Role of the Therapist
Theory of Change
Target of Intervention
Examples of Assessments in SFBT
Ideas of Normalcy, Health and Pathology
Possible Legal/Ethical Issues
Solution Focused Brief Therapy:
SFBT, or Solution Focused Brief Therapy, was developed by Steve de Shazer and Insoo Kim Berg during the 1980’s. The approach attempts to address the concerns by looking at the client’s future by using effective solutions and strengths (Gehart, 2014). SFBT does not spend much therapy time on looking at the past or the steps leading up to the presenting issues. SFBT uses methods to help the client see or envision a future that can be. SFBT therapists offer the opportunity for clients to formulate solutions and help them get there in small steps.
O’Hanlon and Weiner-Davis (2003) stated that the therapist using SFBT must have a “beginners mind.” (p. 8). This means that the therapist is listening actively to the client, seeing the client’s case as unique and different, and “not filling in the blanks” (Gehart, 2012, p. 337) with what the therapist may already have an idea about. The role of the therapist is also a collaborator, working with the client towards what they envision. The therapist focuses on what the client wants to see different in their lives.
The therapist also echo’s the client’s language and as DeJong and Berg (2002) state, the therapist “carefully attend to client word choice and echo their key words whenever possible” (p. 57). Word choice is also use in the form of the language of the therapist and can be helpful in building rapport with the client.
The SFBT therapist also looks at the client as already having the possibility of solutions to the issue. The therapist believes that the client is capable of changing, growing and recovering. This is often displayed by making statements that include changing the tense, for example: Instead of saying “if the problem stops…” the therapist tells the client “when the problem stops….”. By changing the one word, it shows the client that a solution is indeed possible.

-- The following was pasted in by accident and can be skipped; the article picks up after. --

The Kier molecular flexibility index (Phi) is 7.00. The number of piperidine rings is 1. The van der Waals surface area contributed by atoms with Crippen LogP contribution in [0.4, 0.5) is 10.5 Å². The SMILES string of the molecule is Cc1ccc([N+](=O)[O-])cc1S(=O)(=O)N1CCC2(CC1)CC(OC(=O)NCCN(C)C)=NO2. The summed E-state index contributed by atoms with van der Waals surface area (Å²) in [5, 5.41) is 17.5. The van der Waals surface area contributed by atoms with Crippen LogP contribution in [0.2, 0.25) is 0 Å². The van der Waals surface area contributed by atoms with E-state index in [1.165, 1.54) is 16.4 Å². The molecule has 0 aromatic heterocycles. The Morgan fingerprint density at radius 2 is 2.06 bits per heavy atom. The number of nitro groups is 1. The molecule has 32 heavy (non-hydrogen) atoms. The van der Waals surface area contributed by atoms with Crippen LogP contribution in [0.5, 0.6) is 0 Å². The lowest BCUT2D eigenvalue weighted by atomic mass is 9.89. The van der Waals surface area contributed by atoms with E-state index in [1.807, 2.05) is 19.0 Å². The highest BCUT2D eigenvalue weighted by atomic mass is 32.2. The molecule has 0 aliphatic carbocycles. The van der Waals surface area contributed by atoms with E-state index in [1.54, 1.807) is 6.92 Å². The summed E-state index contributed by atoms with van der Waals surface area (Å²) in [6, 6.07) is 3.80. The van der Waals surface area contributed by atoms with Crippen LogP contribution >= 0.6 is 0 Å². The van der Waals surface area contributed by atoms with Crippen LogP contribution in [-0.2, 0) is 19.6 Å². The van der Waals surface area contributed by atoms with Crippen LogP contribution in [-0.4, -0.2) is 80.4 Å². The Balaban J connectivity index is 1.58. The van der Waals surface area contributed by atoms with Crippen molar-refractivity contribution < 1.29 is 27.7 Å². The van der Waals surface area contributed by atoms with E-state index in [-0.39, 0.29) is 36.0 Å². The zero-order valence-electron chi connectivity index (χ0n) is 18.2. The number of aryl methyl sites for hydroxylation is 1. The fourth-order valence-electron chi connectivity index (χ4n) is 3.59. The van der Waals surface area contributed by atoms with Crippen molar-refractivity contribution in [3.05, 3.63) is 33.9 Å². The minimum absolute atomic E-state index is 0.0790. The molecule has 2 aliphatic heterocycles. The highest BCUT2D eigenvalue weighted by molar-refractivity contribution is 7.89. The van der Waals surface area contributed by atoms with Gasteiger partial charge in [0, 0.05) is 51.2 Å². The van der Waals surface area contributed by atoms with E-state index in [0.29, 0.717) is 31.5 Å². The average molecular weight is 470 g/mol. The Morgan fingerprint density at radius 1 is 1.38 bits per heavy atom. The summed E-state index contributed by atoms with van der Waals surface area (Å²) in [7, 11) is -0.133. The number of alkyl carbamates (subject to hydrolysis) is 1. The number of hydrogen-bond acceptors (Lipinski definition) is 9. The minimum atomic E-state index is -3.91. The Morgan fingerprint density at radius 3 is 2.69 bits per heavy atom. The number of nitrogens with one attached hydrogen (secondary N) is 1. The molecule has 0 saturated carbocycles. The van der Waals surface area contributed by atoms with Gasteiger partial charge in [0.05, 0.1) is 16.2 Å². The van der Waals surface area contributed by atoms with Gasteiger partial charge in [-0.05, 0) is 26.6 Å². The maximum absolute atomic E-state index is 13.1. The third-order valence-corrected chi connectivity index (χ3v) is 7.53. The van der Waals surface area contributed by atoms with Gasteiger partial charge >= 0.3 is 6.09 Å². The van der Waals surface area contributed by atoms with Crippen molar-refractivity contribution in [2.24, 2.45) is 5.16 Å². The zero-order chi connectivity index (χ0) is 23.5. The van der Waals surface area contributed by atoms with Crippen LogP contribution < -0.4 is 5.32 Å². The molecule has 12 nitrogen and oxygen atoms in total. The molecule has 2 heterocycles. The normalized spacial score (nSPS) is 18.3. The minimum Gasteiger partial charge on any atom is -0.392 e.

The theory of change from a SFBT approach is, as described by O’Hanlon and Weiner-Davis (2003) “changing the viewing of a situation or frame of reference, changing the doing of the problematic situation, and tapping into the client’s strengths and resources” (p. 120). SFBT therapists focus on small steps to reach changes. The goals for change are focused on the interactions with others, situational terms, and should be meaningful to the client (Corey, 2013). Goal setting is a way of starting the solution work to the problem. Ultimately, the goal of the change should be that the client feels differently about their situation at the end of the therapy.
The SFBT therapist asks the client miracle or solution generating questions. These questions “will help the client envision a future without the problem, generating hope and motivation” (Gehart, p. 341). This helps start to set the clear, attainable, realistic goals that are the stepping stones to creating change. Finding out what has worked in the past is also a way to create goals based on solutions.
Client motivation can help to make some progress in therapy. de Shazer (1985) says, “In most cases, making this one small change starts a cascade of change events that are inspired by the client’s own motivation rather than a prescription of the therapist” (p. 267).
The therapist can also use scaling questions, for example, On a scale of 1-10, 1 being how you felt before you came here and 10 being how you want to feel, where are you today? These scaling questions can help measure progress and define interventions. The miracle question can begin the process of seeing what change the client wants and goals are designed in small steps towards that vision. The therapist and the client can co-create goals. These steps are assessed by asking the scaling questions about the progress towards the goals.